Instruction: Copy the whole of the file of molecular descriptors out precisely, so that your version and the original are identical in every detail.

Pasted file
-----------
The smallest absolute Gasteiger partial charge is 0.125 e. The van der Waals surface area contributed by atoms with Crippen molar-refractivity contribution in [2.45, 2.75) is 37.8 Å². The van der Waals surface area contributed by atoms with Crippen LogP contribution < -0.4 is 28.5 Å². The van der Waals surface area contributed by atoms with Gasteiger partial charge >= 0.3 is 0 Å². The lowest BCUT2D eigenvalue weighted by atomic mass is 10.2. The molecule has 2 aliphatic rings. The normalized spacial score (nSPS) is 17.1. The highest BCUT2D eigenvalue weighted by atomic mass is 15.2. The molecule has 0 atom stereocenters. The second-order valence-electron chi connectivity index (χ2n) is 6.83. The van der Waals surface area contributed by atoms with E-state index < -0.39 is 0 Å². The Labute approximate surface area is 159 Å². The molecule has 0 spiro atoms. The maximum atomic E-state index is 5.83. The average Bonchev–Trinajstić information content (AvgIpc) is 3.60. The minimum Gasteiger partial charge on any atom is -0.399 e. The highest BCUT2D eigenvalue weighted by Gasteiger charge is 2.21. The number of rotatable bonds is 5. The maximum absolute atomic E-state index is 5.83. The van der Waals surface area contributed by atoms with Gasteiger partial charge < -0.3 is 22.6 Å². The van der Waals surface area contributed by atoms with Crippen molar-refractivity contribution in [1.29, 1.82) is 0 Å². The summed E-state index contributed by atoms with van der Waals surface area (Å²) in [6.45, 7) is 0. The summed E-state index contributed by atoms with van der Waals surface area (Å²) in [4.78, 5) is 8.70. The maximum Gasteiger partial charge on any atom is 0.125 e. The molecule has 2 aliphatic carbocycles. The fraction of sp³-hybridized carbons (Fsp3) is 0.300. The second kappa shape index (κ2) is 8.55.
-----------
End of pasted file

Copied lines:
The smallest absolute Gasteiger partial charge is 0.125 e. The van der Waals surface area contributed by atoms with Crippen molar-refractivity contribution in [2.45, 2.75) is 37.8 Å². The van der Waals surface area contributed by atoms with Crippen LogP contribution < -0.4 is 28.5 Å². The van der Waals surface area contributed by atoms with Gasteiger partial charge >= 0.3 is 0 Å². The lowest BCUT2D eigenvalue weighted by atomic mass is 10.2. The molecule has 2 aliphatic rings. The normalized spacial score (nSPS) is 17.1. The highest BCUT2D eigenvalue weighted by atomic mass is 15.2. The molecule has 0 atom stereocenters. The second-order valence-electron chi connectivity index (χ2n) is 6.83. The van der Waals surface area contributed by atoms with E-state index < -0.39 is 0 Å². The Labute approximate surface area is 159 Å². The molecule has 0 spiro atoms. The maximum atomic E-state index is 5.83. The average Bonchev–Trinajstić information content (AvgIpc) is 3.60. The minimum Gasteiger partial charge on any atom is -0.399 e. The highest BCUT2D eigenvalue weighted by Gasteiger charge is 2.21. The number of rotatable bonds is 5. The maximum absolute atomic E-state index is 5.83. The van der Waals surface area contributed by atoms with Gasteiger partial charge < -0.3 is 22.6 Å². The van der Waals surface area contributed by atoms with Crippen molar-refractivity contribution in [1.29, 1.82) is 0 Å². The summed E-state index contributed by atoms with van der Waals surface area (Å²) in [6.45, 7) is 0. The summed E-state index contributed by atoms with van der Waals surface area (Å²) in [4.78, 5) is 8.70. The maximum Gasteiger partial charge on any atom is 0.125 e. The molecule has 2 aliphatic carbocycles. The fraction of sp³-hybridized carbons (Fsp3) is 0.300. The second kappa shape index (κ2) is 8.55.